Regime change in Tunisia, Egypt and Libya saw the departure of long-established - seemingly untouchable - political leaders and inspired ripples of protest and disquiet in many neighboring Arab nations. The tumultuous ramifications are still playing out in many countries across the region.
During the the immediate aftermath of these events the role played by social media in facilitating change was hotly debated. Perspectives ranged from Malcolm Gladwell's "Small change - why the revolution will not be tweeted," through to John Pollock's "Streetbook - how Egyptian and Tunisian youth hacked the Arab Spring" and Clay Shirky's essay on "Technology, the public sphere, and political change."
Although social media's contribution to sociopolitical change in the region may have been overstated, it did help amplify discontent and provided global media outlets with valuable on-the-ground insights. At a time of information scarcity, social media offered perspectives that might otherwise have been hard to come by.
Perhaps the most high-profile proponent of this new way of working was NPR's Andy Carvin, who successfully used Twitter to identify, share and verify stories. The impact of his work led the Columbia Journalism Review to ask: "Is this the world's best Twitter account?"
Five years on, there remains considerable interest in how social media and mobile technology is shaping attitudes and behaviors in the Middle East and North Africa (MENA), particularly among the region's substantial youth population.
It's against this backdrop that I produce an annual round-up of developments from across the region, analyzing research findings and industry announcements to identify the key trends from the past 12 months.
Here are 15 things we learned in 2015:
Facebook's portfolio dominates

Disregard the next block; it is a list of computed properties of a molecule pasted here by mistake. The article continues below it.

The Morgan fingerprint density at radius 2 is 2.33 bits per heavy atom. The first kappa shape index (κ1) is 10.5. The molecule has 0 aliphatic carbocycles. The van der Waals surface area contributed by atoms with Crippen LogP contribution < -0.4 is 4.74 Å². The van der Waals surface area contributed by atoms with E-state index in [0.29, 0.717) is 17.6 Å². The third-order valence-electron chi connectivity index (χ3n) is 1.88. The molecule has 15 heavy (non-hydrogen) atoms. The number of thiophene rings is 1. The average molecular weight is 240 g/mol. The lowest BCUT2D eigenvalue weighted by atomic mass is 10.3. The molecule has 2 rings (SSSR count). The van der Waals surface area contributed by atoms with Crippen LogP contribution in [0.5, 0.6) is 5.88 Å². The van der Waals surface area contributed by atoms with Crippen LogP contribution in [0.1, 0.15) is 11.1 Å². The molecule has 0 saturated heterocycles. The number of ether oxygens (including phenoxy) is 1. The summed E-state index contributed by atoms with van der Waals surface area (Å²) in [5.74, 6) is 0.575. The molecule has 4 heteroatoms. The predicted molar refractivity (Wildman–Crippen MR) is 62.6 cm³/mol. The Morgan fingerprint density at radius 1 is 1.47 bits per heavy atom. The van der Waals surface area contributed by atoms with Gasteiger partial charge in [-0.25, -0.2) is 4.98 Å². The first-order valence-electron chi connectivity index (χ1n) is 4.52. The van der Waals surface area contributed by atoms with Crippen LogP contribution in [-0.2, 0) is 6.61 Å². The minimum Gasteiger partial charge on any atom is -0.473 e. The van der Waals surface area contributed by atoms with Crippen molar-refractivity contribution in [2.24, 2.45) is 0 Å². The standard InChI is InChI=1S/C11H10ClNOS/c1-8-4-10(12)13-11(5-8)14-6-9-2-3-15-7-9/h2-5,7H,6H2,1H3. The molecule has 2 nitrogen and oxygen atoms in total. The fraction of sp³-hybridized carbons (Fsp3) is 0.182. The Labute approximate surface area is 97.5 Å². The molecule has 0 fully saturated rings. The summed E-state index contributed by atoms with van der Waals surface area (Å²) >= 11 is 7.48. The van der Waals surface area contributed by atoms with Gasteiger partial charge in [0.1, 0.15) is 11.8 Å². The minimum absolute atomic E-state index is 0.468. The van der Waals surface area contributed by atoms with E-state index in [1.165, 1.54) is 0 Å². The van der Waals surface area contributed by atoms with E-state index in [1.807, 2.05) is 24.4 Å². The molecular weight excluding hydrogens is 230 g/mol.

What it all means
Post-Arab Spring, the Middle East continues to be active on social media. All of the major networks are seeing growth in user numbers, and usage trends often mirror those found in other regions. This includes the often overlooked strength of Facebook, the rapid rise of visually orientated networks and the smaller than might be expected (given the volume of media coverage it gets) number of Twitter users.
Understanding what social networks the region uses is important for brands, news organizations, NGOs and others wishing to tap into this growing regional market, and who want to know where best to direct their efforts.
Meanwhile, the continued growth of social media usage, smartphone take-up, and the rise of visual and video-focused networks means that if the events of 2011 were to be repeated today, we could expect to see even more material originating from social platforms.
For many of the political regimes in the region, this creates a level of nervousness. Turkey, for instance, has repeatedly shut down social networks at various points; and we've seen several recent cases in the Gulf region of social media users landing in jail as a result of posts on social networks and messaging apps.
If a Facebook relationship status could describe the ongoing dynamic between the Middle East and social media, it would simply be: it's complicated.